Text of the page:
This made me laugh out loud.  We also grew up with the curse of fake Coke, which was even worse than the real stuff, and with the same general understanding about comics and ITV. (I realise now, of course, that my mother was entirely correct on these points!)

For my foreign readers, ITV was our first commercial TV channel, and, though it started broadcasting in 1955, that was only in London.  It took a while to reach us, partly because we lived 30+ miles away from the capital, and partly because many early television sets only had one or two channel buttons on them, to let you switch between BBC1 and BBC2.   ITV had a stigma because it was commercial – supported by advertising – and we knew that the very best firms, like John Lewis, didn’t need pay for advertising because their products were good enough without it.

It wasn’t just us, though: this feeling was widespread.  A couple of years ago I heard somebody on the radio talking about his working-class childhood in a small terraced house in an industrial town.  He described how, if they were watching ITV when somebody rang the doorbell, they would switch to BBC2 before answering the door to avoid potential embarrassment.

Cartoons and comics were similar.  We weren’t allowed comic books, in general, being encouraged to read proper things instead, so the dubious and unsociable activities of characters like Dennis the Menace were things we only glimpsed in other kids’ comics at school.  And, for us as for Griff, cartoons and comics were particularly suspect if they had come from the other side of the Atlantic (unless they had first been vetted by the BBC).

All of this was very right and proper and I have absolutely no regrets about it.  But it does mean that, having married an American wife, I’m now discovering some Christmas children’s classics that had not previously come my way.  Even though we (thankfully) have no children ourselves, if you can’t re-live your childhood, or your spouse’s childhood, at Christmas, when can you?

How the Grinch Stole Christmas (1966) is one I can frankly live without. The attempt to capture a Christmas spirit while ruthlessly expunging any mention of its religious origins leaves me cold.  A Charlie Brown Christmas (1965) is rather better, though I do think Schulz is better in print than on film.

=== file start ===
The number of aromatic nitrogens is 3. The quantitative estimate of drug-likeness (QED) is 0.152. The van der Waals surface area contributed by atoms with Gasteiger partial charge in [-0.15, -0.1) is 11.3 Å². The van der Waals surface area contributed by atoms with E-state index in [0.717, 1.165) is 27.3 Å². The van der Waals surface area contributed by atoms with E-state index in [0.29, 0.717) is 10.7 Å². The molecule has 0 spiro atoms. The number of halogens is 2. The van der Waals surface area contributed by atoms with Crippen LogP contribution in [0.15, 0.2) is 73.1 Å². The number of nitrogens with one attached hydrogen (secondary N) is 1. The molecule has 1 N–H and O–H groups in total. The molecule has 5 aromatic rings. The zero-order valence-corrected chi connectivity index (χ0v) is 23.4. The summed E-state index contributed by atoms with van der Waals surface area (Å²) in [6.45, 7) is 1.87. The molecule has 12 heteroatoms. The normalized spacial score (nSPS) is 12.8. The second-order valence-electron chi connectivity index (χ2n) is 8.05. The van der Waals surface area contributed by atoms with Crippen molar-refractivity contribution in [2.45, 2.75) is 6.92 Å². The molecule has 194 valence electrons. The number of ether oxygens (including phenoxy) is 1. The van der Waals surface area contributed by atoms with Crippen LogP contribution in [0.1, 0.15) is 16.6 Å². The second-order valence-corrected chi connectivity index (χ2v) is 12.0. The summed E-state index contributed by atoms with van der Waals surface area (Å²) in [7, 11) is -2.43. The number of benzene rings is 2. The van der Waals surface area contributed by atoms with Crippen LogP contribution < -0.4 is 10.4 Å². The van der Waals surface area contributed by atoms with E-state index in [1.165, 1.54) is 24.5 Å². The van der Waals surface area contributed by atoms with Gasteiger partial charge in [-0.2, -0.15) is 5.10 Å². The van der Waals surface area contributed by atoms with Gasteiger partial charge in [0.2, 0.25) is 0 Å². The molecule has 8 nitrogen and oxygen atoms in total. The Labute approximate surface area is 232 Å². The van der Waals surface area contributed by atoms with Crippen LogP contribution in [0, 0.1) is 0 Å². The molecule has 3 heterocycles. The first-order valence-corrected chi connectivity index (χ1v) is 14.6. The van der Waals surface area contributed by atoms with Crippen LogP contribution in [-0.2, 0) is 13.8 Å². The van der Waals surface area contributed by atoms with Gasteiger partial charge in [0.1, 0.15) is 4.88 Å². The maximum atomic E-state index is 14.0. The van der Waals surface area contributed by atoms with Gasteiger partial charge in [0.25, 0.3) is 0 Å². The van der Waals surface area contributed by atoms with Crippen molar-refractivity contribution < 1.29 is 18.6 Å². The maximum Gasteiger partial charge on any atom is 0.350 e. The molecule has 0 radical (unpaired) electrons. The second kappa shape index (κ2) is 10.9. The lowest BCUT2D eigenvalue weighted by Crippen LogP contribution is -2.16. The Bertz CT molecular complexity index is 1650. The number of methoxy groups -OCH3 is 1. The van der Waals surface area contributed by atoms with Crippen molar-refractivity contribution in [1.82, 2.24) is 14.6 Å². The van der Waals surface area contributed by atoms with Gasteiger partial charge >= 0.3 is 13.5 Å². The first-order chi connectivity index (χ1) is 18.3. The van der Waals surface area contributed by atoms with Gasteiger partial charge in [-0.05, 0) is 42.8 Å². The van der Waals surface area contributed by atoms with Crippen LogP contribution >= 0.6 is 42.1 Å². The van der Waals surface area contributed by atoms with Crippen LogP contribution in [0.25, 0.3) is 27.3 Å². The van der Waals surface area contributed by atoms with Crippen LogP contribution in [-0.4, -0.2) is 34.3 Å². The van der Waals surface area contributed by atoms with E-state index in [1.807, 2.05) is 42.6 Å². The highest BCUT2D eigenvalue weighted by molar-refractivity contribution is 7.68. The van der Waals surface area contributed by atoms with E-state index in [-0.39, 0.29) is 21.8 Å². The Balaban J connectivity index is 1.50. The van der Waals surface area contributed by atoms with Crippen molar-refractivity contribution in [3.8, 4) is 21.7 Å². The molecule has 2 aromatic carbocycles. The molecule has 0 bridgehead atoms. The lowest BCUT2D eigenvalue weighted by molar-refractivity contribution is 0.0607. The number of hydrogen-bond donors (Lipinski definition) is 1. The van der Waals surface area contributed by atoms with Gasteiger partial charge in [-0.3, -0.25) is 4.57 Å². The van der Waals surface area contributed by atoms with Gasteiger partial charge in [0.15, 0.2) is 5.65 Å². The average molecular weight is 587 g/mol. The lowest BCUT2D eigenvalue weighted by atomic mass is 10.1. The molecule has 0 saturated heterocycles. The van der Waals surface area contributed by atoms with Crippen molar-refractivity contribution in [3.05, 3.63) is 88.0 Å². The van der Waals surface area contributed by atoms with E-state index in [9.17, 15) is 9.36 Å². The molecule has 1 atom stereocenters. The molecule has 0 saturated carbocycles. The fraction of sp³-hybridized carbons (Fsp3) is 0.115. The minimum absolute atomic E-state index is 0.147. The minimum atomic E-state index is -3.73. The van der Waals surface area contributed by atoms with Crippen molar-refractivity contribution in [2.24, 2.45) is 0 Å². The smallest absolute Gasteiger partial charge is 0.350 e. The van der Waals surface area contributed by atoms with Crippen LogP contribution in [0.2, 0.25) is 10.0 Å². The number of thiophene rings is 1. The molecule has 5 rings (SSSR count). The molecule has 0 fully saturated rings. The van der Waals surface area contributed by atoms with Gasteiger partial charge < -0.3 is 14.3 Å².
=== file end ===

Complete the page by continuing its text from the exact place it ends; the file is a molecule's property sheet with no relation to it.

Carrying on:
But, to my surprise, I find I rather enjoy Rudolph the Red-Nosed Reindeer (1964), the stop-motion animation that has been a standard part of Christmas for millions of households for more than half a century, but which I hadn’t seen until fairly recently.  But I discover that its origins were highly commercial.

Concerning reindeer

Hermey the elf and rudolph

The original story of Rudolph actually dates back to the second world war, when a Chicago department store wanted a short Christmas book to give away to children.  Robert L May, an employee in the advertising department, came up with the story – here’s the original manuscript – and they printed more than two million copies.  

A decade later, perhaps not realising what they had created, his employers kindly gave him the rights to the story.  May’s brother-in-law, Johnny Marks, was a songwriter, and May talked him into writing a song based around it… with the result was that May and his family, previously in serious financial difficulties, were able to live very comfortably for the rest of his life and beyond.

The enormously-expensive animation was funded by General Electric, who also produced four advertisments for their houshold appliances featuring characters from Rudolph.   An interesting bit of trivia is that, a couple of years before, GE had also invented the first (red) LEDs, one of which they were able to use to make Rudolph’s nose glow.